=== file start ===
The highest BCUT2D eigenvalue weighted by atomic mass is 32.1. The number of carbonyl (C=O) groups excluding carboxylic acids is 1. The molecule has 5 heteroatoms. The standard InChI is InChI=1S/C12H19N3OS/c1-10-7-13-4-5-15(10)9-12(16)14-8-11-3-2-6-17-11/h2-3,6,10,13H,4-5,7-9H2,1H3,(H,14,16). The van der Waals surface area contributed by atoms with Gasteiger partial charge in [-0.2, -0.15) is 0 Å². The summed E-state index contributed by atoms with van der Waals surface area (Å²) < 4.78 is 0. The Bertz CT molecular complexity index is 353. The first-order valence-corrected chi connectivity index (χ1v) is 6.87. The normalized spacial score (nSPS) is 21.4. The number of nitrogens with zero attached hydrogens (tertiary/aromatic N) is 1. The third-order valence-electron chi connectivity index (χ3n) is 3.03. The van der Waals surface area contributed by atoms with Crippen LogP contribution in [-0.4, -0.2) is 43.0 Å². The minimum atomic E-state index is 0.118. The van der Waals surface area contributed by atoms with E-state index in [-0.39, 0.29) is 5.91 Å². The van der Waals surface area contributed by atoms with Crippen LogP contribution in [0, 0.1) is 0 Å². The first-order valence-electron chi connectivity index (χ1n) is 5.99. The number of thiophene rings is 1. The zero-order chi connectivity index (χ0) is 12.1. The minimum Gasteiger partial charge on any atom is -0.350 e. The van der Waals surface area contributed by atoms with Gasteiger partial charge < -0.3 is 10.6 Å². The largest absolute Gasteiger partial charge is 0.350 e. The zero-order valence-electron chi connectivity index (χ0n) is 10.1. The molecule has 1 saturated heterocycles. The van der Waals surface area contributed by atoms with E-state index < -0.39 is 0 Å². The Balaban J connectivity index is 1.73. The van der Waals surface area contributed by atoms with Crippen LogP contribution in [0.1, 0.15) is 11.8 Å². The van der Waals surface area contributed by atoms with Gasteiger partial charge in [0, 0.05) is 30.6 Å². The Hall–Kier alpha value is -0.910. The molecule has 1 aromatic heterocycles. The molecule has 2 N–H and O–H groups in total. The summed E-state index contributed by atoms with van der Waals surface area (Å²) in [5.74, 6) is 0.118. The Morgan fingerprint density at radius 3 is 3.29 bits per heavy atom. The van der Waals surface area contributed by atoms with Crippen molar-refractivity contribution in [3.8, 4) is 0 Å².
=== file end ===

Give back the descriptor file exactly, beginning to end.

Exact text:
The highest BCUT2D eigenvalue weighted by atomic mass is 32.1. The number of carbonyl (C=O) groups excluding carboxylic acids is 1. The molecule has 5 heteroatoms. The standard InChI is InChI=1S/C12H19N3OS/c1-10-7-13-4-5-15(10)9-12(16)14-8-11-3-2-6-17-11/h2-3,6,10,13H,4-5,7-9H2,1H3,(H,14,16). The van der Waals surface area contributed by atoms with Gasteiger partial charge in [-0.2, -0.15) is 0 Å². The summed E-state index contributed by atoms with van der Waals surface area (Å²) < 4.78 is 0. The Bertz CT molecular complexity index is 353. The first-order valence-corrected chi connectivity index (χ1v) is 6.87. The normalized spacial score (nSPS) is 21.4. The number of nitrogens with zero attached hydrogens (tertiary/aromatic N) is 1. The third-order valence-electron chi connectivity index (χ3n) is 3.03. The van der Waals surface area contributed by atoms with Crippen LogP contribution in [-0.4, -0.2) is 43.0 Å². The minimum atomic E-state index is 0.118. The van der Waals surface area contributed by atoms with E-state index in [-0.39, 0.29) is 5.91 Å². The van der Waals surface area contributed by atoms with Crippen LogP contribution in [0, 0.1) is 0 Å². The first-order valence-electron chi connectivity index (χ1n) is 5.99. The number of thiophene rings is 1. The zero-order chi connectivity index (χ0) is 12.1. The minimum Gasteiger partial charge on any atom is -0.350 e. The van der Waals surface area contributed by atoms with Gasteiger partial charge < -0.3 is 10.6 Å². The largest absolute Gasteiger partial charge is 0.350 e. The zero-order valence-electron chi connectivity index (χ0n) is 10.1. The molecule has 1 saturated heterocycles. The van der Waals surface area contributed by atoms with E-state index < -0.39 is 0 Å². The Balaban J connectivity index is 1.73. The van der Waals surface area contributed by atoms with Crippen LogP contribution in [0.1, 0.15) is 11.8 Å². The van der Waals surface area contributed by atoms with Gasteiger partial charge in [0, 0.05) is 30.6 Å². The Hall–Kier alpha value is -0.910. The molecule has 1 aromatic heterocycles. The molecule has 2 N–H and O–H groups in total. The summed E-state index contributed by atoms with van der Waals surface area (Å²) in [5.74, 6) is 0.118. The Morgan fingerprint density at radius 3 is 3.29 bits per heavy atom. The van der Waals surface area contributed by atoms with Crippen molar-refractivity contribution in [3.8, 4) is 0 Å².